Imran Khan: Vishal Bhardwaj liberates the actor!

His new film Matru ki Bijlee ka Mandola, which has a ‘taboo subject’, is directed by the Kaminey filmmaker and co-stars Anushka Sharma. But for Imran Khan, it has been a challenge

Q: How did you get the role of Matru Ki Bijlee Ka Mandola?

A: Vishal Bhardwaj actually called me after Delhi Belly and said that he loved the film and my performance in it. He expressed an interest in meeting me. I thought it must be one of those courtesy calls and moved on with my life. Why would Vishal Bhardwaj want to work with me, I thought. I was later stunned that Vishal actually wanted to work with me. I heard the script, I cried, I laughed, I did everything. I was like…it’s awesome! But I was not sure if I would be able to do that role. I asked him if he was sure about it.

Q: Why were you unsure about that?

A: During the first script reading of the film, I was unable to say the Haryanvi dialogues. It was not easy. I felt I made a big mistake and I should back out. When I told him [Vishal Bhardwaj] I won’t be able to do it, he said that he was sure I could. He had faith in me, even when I didn’t.

Q: How different is this role from your previous ones?

A: The role is different in terms of it required a lot of preparation for almost two and a half months. I have always felt that the more we rehearse, the better we perform. [Bhardwaj] was very calm on the set and guided all the performers. Even if something was not working out, he would find a way to make it work. He knows the right way to do things.

Q: How did you prepare for the role?

A: The film is set in Haryana. So I had to learn the Haryanvi dialect, the accent…everything. I didn’t want to sit in Mumbai and learn the dialect, because it doesn’t happen organically. So I went to Delhi and hung out with boys from Rohtak in North India. So when you’re hanging out with guys like that and rehearsing your scene, you naturally pick up the way they speak. You know, they have a sing-song way of talking; it’s very musical. So that’s the major prep I did for my role.

Q: Tell us about your experience working with Vishal Bhardwaj?

A: I was very surprised by his style of directing. He gives a lot more freedom to the actors than I expected. If during the take you decide to do something different, he will let you do that. He liberates the actor and puts a lot of power in the actor’s hands.

Q: Vishal Bhardwaj is known for casting unusual pairs. What was it like working with Anuskha Sharma for the first time?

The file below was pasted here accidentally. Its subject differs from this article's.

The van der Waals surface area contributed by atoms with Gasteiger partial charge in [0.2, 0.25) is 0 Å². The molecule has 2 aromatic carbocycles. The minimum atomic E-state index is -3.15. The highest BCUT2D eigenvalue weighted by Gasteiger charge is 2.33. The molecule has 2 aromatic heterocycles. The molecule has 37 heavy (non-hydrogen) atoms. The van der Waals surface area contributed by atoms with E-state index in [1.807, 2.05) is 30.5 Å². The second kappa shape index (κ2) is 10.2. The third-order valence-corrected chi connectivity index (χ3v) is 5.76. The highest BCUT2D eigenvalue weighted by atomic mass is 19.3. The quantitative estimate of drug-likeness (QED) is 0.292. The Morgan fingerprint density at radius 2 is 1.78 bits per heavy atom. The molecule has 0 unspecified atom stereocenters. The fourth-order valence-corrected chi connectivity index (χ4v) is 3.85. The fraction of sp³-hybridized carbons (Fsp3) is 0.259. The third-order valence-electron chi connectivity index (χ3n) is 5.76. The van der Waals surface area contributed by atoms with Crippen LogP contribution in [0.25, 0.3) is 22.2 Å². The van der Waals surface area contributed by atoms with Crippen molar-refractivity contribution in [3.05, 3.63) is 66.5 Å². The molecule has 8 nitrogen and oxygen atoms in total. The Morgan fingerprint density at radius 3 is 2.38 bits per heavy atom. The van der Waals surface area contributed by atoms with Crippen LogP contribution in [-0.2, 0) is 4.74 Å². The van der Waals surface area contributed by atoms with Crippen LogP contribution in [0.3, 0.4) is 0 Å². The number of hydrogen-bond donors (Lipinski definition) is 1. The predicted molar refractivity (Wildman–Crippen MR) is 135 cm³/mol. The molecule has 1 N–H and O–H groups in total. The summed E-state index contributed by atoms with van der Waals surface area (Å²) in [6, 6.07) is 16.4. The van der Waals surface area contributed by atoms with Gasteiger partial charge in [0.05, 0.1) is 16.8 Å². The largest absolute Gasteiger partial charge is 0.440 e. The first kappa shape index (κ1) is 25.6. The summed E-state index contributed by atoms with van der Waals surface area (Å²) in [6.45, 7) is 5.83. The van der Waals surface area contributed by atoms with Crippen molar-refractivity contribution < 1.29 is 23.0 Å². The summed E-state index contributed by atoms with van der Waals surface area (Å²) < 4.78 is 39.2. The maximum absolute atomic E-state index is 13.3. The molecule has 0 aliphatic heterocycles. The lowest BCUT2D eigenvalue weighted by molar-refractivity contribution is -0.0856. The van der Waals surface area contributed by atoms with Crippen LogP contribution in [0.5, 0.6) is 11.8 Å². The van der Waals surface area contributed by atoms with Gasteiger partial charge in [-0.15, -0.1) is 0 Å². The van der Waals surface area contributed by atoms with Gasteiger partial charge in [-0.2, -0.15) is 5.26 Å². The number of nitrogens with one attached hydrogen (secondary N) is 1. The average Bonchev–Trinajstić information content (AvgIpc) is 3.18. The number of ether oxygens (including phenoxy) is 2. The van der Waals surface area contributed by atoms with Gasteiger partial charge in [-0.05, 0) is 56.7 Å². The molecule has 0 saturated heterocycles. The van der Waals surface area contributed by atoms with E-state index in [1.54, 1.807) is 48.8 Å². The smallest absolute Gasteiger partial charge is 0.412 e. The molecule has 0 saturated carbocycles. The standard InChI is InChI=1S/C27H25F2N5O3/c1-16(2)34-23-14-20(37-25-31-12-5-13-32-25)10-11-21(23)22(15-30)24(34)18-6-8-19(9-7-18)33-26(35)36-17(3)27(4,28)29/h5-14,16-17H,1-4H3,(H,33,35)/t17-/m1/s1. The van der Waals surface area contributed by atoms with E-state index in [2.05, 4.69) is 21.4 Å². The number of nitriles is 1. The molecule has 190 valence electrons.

We have done a photo-shoot together. I watched her films and I felt she is a very good actress. But until you work with a person, you don’t really get to appreciate him or her. When I actually started working with her, I got to know more about her talent. She has done very good work in this film.

Q: You have done a lip-lock with Anuskha in Matru… tell us more about it!

A: It’s awkward when you are kissing someone whom you are not romantically involved with, because it is a very intimate act. Normally you do it with somebody you are very close to, but here you are kissing someone you don’t know that well.

Q: Pankaj Kapur also has a very unusual role….

A: Pankaj Kapur as an actor is a very challenging co-star, because he improvises a lot and he pulls out new things as they happen. You have to be in the moment with him; you have to be ready with whatever he will do, and you have to be ready to pick that up and take it forward.

Q: We hear that the film has a taboo subject…

A: It’s a very taboo subject. Not controversial, but people can find a way to make it controversial. I’ll tell you what will happen – one week before the release someone will find a way to make it controversial. Someone or the other will get offended, just watch!

Q: MKBKM is considered to become a big grosser of the first quarter of 2013…

A: Actors have to worry about their work and not money. Producers are the guys who have to worry about the money. There are films which have done massive business and nobody has liked them. To me, it is important that people should remember my films, 20 or 30 years down the line. I should be proud of doing a film. Money will come and go; what matters is what people say when they talk about you.

By Ashanti Omkar